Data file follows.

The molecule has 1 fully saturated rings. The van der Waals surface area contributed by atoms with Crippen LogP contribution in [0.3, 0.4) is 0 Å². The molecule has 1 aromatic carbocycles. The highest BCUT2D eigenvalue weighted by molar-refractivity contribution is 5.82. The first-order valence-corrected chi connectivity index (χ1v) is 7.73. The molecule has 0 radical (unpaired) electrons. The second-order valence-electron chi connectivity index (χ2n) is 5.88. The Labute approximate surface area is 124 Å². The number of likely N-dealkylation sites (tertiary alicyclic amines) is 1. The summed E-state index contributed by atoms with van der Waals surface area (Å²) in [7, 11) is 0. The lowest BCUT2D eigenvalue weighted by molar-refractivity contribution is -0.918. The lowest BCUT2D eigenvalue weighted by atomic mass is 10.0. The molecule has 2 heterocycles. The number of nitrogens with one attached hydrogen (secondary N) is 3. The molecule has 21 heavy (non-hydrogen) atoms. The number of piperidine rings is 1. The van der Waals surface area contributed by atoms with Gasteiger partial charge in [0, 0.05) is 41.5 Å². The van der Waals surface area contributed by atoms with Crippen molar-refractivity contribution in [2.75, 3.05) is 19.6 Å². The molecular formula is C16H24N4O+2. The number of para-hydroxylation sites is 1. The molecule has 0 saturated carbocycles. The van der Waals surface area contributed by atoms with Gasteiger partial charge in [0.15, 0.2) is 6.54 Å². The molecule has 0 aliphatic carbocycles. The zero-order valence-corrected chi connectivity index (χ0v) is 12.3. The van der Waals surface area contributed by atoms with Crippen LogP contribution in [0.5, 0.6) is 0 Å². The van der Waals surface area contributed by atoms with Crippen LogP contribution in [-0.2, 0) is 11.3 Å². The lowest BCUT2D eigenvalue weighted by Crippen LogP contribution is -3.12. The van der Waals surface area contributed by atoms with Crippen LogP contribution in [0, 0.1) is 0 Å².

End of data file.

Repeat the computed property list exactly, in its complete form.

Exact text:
The molecule has 1 fully saturated rings. The van der Waals surface area contributed by atoms with Crippen LogP contribution in [0.3, 0.4) is 0 Å². The molecule has 1 aromatic carbocycles. The highest BCUT2D eigenvalue weighted by molar-refractivity contribution is 5.82. The first-order valence-corrected chi connectivity index (χ1v) is 7.73. The molecule has 0 radical (unpaired) electrons. The second-order valence-electron chi connectivity index (χ2n) is 5.88. The Labute approximate surface area is 124 Å². The number of likely N-dealkylation sites (tertiary alicyclic amines) is 1. The summed E-state index contributed by atoms with van der Waals surface area (Å²) in [7, 11) is 0. The lowest BCUT2D eigenvalue weighted by molar-refractivity contribution is -0.918. The lowest BCUT2D eigenvalue weighted by atomic mass is 10.0. The molecule has 2 heterocycles. The number of nitrogens with one attached hydrogen (secondary N) is 3. The molecule has 21 heavy (non-hydrogen) atoms. The number of piperidine rings is 1. The van der Waals surface area contributed by atoms with Gasteiger partial charge in [0, 0.05) is 41.5 Å². The van der Waals surface area contributed by atoms with Crippen molar-refractivity contribution in [2.75, 3.05) is 19.6 Å². The molecular formula is C16H24N4O+2. The number of para-hydroxylation sites is 1. The molecule has 0 saturated carbocycles. The van der Waals surface area contributed by atoms with Gasteiger partial charge in [0.15, 0.2) is 6.54 Å². The molecule has 0 aliphatic carbocycles. The zero-order valence-corrected chi connectivity index (χ0v) is 12.3. The van der Waals surface area contributed by atoms with Crippen LogP contribution in [0.5, 0.6) is 0 Å². The van der Waals surface area contributed by atoms with Crippen LogP contribution in [-0.2, 0) is 11.3 Å². The lowest BCUT2D eigenvalue weighted by Crippen LogP contribution is -3.12. The van der Waals surface area contributed by atoms with Crippen LogP contribution in [0, 0.1) is 0 Å².